I'm trying to generate a PDF that has no embedded ICC color profile (a requirement of the printer I'm working with.) However, when xelatex runs and eventually calls xdvipdfmx to generate a PDF, an RGB ICC color profile is embedded by default. I can't seem to figure out how to prevent this from occurring. Is there a way that I can modify the process so that this won't be embedded? Thanks!


There are two related questions. I can only answer one of them. It is not the question you asked, but is so closely related that it merits discussion.

If the PDF contains any images, it is possible that one or more of the images has its own *.icc color profile embedded. That's allowable in PDF, even in some versions of PDF/X. But it is not allowed in the oldest versions of PDF/X, which are the ones often used by commercial print-on-demand services.

To ensure that each image has no embedded color profile, you can use ImageMagick or GraphicsMagick to remove them. In the case of GraphicsMagick, something like this will usually work:

gm mogrify -strip yourimage.png  (or .jpg)

There are other considerations, too detailed to discuss here. Understand that a jpg image will be re-compressed, which can lose some sharpness.

If your images are RGB, but the printer wants CMYK, that's a different issue. You will have to convert the color space in a graphics program. Command-line instructions can be found in the HTML documentation for `novel' package, but do not require you to use that package.

Now to your original question: The entire PDF may have its own color profile attached, but this is rarely a necessity, and many printers object to it. The embedded profile can be removed using professional software, or a hex editor if you know how (beware!). Some methods of preparing PDF/X in LaTeX allow you to choose whether or not a color profile is embedded, but I have no idea regarding XeLaTeX and xdvipdfmx. If your document can be compiled with LuaLaTeX instead, you may have more choices using the \pdfx package.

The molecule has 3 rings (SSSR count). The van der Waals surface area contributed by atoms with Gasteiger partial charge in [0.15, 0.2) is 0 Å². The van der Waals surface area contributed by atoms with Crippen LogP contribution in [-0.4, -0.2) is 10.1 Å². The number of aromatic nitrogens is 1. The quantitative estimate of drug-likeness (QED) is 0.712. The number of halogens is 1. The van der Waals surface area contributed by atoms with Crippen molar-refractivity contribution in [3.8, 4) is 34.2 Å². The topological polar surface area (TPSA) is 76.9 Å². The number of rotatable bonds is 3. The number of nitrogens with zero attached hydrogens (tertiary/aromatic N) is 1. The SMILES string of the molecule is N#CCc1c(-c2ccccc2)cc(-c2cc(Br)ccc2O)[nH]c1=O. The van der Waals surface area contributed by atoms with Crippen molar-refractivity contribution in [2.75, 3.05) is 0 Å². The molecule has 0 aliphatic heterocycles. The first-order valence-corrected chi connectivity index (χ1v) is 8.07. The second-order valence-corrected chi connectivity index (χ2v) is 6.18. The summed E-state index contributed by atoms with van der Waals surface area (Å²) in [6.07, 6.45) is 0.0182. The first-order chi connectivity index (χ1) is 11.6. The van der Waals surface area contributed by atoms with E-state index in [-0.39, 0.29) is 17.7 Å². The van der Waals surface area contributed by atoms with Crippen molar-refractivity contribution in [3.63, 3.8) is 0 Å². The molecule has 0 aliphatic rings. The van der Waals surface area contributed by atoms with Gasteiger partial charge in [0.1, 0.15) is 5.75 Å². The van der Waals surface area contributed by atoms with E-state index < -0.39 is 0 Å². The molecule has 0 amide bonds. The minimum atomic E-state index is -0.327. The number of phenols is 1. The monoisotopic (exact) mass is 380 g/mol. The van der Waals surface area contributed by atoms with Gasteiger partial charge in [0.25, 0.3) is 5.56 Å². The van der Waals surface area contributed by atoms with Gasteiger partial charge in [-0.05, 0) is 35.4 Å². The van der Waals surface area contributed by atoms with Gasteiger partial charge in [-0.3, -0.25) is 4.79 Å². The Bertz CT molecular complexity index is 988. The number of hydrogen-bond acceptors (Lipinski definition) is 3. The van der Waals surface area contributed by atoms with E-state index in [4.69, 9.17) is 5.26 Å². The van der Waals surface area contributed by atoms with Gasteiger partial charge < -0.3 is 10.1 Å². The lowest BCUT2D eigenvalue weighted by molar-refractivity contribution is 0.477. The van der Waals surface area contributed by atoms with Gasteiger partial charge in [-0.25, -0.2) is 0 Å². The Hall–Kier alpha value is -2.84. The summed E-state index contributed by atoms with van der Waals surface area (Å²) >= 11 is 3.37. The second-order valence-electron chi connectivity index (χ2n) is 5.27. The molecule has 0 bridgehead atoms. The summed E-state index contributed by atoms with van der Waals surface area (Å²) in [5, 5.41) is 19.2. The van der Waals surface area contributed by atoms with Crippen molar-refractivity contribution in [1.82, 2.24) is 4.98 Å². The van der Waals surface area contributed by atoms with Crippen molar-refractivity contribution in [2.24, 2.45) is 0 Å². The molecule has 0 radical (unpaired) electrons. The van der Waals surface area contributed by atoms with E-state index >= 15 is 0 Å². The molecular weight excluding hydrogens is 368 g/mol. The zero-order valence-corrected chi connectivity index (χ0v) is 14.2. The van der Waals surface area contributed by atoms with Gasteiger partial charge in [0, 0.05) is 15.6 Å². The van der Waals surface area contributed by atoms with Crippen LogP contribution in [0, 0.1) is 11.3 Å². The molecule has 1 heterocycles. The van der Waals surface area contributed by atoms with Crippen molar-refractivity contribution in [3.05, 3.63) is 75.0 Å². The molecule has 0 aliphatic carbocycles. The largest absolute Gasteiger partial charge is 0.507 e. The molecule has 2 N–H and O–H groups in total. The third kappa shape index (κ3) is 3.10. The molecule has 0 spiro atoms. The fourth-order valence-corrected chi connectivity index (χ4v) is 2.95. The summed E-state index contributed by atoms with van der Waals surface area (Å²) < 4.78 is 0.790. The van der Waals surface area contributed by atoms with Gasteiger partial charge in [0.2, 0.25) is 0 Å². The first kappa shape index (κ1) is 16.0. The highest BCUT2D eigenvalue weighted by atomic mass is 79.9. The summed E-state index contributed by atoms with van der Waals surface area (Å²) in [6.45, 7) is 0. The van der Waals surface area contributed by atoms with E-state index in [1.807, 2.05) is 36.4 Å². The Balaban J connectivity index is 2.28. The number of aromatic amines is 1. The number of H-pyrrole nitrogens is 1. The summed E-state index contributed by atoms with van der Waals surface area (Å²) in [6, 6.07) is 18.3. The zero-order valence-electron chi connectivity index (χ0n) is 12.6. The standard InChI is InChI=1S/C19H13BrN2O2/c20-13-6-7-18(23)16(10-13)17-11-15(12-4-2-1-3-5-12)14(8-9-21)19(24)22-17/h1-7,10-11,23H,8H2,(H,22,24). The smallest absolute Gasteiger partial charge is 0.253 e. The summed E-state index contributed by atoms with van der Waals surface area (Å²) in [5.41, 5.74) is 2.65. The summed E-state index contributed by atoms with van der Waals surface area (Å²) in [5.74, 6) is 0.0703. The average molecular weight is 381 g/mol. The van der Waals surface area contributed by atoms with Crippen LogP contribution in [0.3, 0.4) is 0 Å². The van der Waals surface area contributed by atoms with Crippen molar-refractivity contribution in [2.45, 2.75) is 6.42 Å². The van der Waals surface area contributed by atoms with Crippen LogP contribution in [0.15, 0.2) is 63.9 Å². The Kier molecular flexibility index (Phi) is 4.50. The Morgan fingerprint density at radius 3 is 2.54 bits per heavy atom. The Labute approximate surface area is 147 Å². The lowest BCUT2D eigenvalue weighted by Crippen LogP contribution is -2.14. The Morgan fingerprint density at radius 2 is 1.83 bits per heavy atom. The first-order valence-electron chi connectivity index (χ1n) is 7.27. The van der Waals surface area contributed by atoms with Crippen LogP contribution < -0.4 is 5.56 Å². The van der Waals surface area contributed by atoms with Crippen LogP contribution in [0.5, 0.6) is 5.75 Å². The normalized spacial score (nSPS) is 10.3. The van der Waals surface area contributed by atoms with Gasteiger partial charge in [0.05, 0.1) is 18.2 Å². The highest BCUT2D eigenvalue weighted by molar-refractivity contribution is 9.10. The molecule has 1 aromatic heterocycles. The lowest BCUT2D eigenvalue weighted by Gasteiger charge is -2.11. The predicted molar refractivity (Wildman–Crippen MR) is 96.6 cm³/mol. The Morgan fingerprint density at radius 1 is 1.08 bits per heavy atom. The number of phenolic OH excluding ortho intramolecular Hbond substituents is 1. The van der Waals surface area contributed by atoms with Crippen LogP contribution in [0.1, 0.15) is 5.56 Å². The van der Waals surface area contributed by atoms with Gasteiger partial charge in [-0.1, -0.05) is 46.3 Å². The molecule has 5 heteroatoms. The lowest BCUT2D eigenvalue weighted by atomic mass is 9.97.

• Thank you! It turns out that in practice, for a black and white interior PDF, Ingram Spark is just ignoring the embedded RGB profile, so this turned out not to be a serious issue for me, but I'm going to play around with this some more. I also realized that the latex generation isn't the problem, but Ghostscript. I've been outputting whatever kind of PDF xelatex gives me, then converting it to PDF/X using Ghostscript, and it seems it's Ghostscript that insists on inserting the ICC. – Crankycyclops Jan 1 '18 at 8:50
  • @Crankycyclops The next time around, if your book is more like a novel than an academic thesis, consider using the novel document class. It is pre-configured for print on demand publishing. Has been used for that purpose. Uses LuaLaTeX only. – user139954 Jan 2 '18 at 14:33

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